Camelot Illinois Announces Second Year of Grant Funding

CHICAGO – Camelot Illinois is pleased to announce a second year of funding for non-profit organizations through the Camelot Illinois Grant Program. Over the past year, Camelot Illinois has supported the community with grants and donations totalling $241,800. 

Funds provided by the Camelot Illinois Grant Program accounted for the majority of this total. Seven organizations received $196,800 in total grant funding to use for education and community programming. 

“Camelot Illinois is committed to education equality, opportunity and inclusion,” said Camelot Illinois General Manager and General Counsel Keith Horton. “Over the past two years, we have looked beyond our walls to support education and development opportunities in ways that meet the needs of our community. The Camelot Illinois Grant Program is one way that we proudly show our support for worthy causes throughout the state.” 

Non-profit organizations, including Chicago Latino Caucus Foundation, Lost Boyz Inc., Genesys Works, Step Up, The Black Star Project and Ladies of Virtue, received grants ranging from $10,000 to $25,000 to support educational development. Additionally, the Children First Fund, the Chicago Public Schools Foundation, received a grant of $96,500. This grant funded the expansion of the robotics program at Walter H. Dyett High School and the creation of the John A. Walsh Elementary School’s new computer science lab, Maker’s Space. 

“Quality STEM programming has the ability to open a world of opportunities for our students and show them the endless power of learning,” said Chicago Public Schools (CPS) CEO Dr. Janice K. Jackson. “Central to our vision at CPS is ensuring that every student has access to a high-quality holistic education that gives them the tools they need to lead our city into the future and we are grateful to Camelot’s generous grant that will expand access to state-of-the-art STEM resources.”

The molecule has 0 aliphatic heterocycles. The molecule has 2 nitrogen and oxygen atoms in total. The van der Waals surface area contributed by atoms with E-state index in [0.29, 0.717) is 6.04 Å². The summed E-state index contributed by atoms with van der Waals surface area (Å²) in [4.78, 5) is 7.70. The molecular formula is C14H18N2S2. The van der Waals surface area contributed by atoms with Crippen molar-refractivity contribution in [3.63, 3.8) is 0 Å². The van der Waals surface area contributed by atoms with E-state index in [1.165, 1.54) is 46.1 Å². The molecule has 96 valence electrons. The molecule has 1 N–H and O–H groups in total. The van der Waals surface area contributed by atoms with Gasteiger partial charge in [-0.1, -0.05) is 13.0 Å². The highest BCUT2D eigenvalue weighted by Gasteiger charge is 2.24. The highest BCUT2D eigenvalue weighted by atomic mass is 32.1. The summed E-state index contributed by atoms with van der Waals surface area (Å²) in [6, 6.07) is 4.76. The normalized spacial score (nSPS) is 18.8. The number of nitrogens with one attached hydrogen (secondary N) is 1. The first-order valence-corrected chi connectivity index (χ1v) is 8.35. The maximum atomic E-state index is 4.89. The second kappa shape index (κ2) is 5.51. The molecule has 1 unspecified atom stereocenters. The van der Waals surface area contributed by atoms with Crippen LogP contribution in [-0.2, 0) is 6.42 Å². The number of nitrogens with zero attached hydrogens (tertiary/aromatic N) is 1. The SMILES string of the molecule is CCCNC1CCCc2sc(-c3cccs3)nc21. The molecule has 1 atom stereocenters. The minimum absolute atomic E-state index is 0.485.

In support of emerging community needs during the year, Camelot also donated a total of $45,000 to Cradles to Crayons, the NAACP Legal Defense Fund, My Block My Hood My City and the Greater Chicago Food Depository.

“During this trying year, our company has had to pivot and evolve, just like the rest of the world,” said Horton. “In response to the pandemic and civil unrest, we adapted our original grant model to contribute $45,000 in donations toward areas of our communities that were experiencing more urgent need, including COVID-19 relief and social justice for racial disparities. We look forward to working with more local non-profits to benefit communities across Illinois in the second year of our Grant Program.” 

During the 2021 fiscal year, Camelot Illinois will continue to support non-profit organizations that do good work in Illinois. Grants are intended to fund programs that foster educational opportunities, support technology initiatives or promote community and neighborhood development.

To be eligible for the Camelot Illinois Grant Program, an entity must be a registered 501(c)(3) tax-exempt organization in the State of Illinois for at least five years, be in good standing with the State of Illinois and be in compliance with Illinois law. Organizations must complete a written grant application and be willing to sign a grant agreement with Camelot Illinois. Grant applications are accepted on a rolling basis. 

Grant reviews take place in January, April, July and October. Approximately four to five weeks after the end of each grant review period, Camelot Illinois will notify all grantees if they have received an award. Interested applicants can learn more at the Camelot Illinois website.